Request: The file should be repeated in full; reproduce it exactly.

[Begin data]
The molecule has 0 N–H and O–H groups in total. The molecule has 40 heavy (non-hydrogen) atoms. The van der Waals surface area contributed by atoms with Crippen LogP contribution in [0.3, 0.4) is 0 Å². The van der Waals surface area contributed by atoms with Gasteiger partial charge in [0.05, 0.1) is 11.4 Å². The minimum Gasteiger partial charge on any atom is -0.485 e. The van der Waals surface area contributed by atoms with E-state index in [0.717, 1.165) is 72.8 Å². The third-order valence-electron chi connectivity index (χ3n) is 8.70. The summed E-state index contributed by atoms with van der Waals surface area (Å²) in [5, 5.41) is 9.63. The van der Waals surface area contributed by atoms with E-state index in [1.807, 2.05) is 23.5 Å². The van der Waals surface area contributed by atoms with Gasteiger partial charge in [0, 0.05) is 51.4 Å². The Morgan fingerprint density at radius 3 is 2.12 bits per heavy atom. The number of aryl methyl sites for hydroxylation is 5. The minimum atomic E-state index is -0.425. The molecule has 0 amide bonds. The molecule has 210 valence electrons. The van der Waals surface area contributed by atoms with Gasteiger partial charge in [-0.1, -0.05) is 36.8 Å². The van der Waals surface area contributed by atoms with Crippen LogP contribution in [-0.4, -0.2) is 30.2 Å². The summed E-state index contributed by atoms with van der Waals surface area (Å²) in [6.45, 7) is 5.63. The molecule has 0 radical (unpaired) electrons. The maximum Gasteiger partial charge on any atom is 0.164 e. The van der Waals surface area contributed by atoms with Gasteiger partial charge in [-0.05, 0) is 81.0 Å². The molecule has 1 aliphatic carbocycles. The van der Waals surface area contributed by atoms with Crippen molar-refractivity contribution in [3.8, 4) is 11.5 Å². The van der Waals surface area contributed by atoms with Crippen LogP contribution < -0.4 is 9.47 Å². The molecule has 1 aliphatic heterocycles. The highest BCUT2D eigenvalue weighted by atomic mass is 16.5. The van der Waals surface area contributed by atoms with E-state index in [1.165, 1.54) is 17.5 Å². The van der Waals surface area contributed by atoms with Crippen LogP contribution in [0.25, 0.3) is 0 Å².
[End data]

The molecule has 0 N–H and O–H groups in total. The molecule has 40 heavy (non-hydrogen) atoms. The van der Waals surface area contributed by atoms with Crippen LogP contribution in [0.3, 0.4) is 0 Å². The van der Waals surface area contributed by atoms with Gasteiger partial charge in [0.05, 0.1) is 11.4 Å². The minimum Gasteiger partial charge on any atom is -0.485 e. The van der Waals surface area contributed by atoms with E-state index in [0.717, 1.165) is 72.8 Å². The third-order valence-electron chi connectivity index (χ3n) is 8.70. The summed E-state index contributed by atoms with van der Waals surface area (Å²) in [5, 5.41) is 9.63. The van der Waals surface area contributed by atoms with E-state index in [1.807, 2.05) is 23.5 Å². The van der Waals surface area contributed by atoms with Gasteiger partial charge in [0, 0.05) is 51.4 Å². The Morgan fingerprint density at radius 3 is 2.12 bits per heavy atom. The number of aryl methyl sites for hydroxylation is 5. The minimum atomic E-state index is -0.425. The molecule has 0 amide bonds. The molecule has 210 valence electrons. The van der Waals surface area contributed by atoms with Gasteiger partial charge in [-0.1, -0.05) is 36.8 Å². The van der Waals surface area contributed by atoms with Crippen LogP contribution in [-0.4, -0.2) is 30.2 Å². The summed E-state index contributed by atoms with van der Waals surface area (Å²) in [6.45, 7) is 5.63. The molecule has 0 radical (unpaired) electrons. The maximum Gasteiger partial charge on any atom is 0.164 e. The van der Waals surface area contributed by atoms with Gasteiger partial charge in [-0.05, 0) is 81.0 Å². The molecule has 1 aliphatic carbocycles. The van der Waals surface area contributed by atoms with Crippen molar-refractivity contribution in [3.8, 4) is 11.5 Å². The van der Waals surface area contributed by atoms with Crippen LogP contribution < -0.4 is 9.47 Å². The molecule has 1 aliphatic heterocycles. The highest BCUT2D eigenvalue weighted by atomic mass is 16.5. The van der Waals surface area contributed by atoms with E-state index in [1.165, 1.54) is 17.5 Å². The van der Waals surface area contributed by atoms with Crippen LogP contribution in [0.25, 0.3) is 0 Å².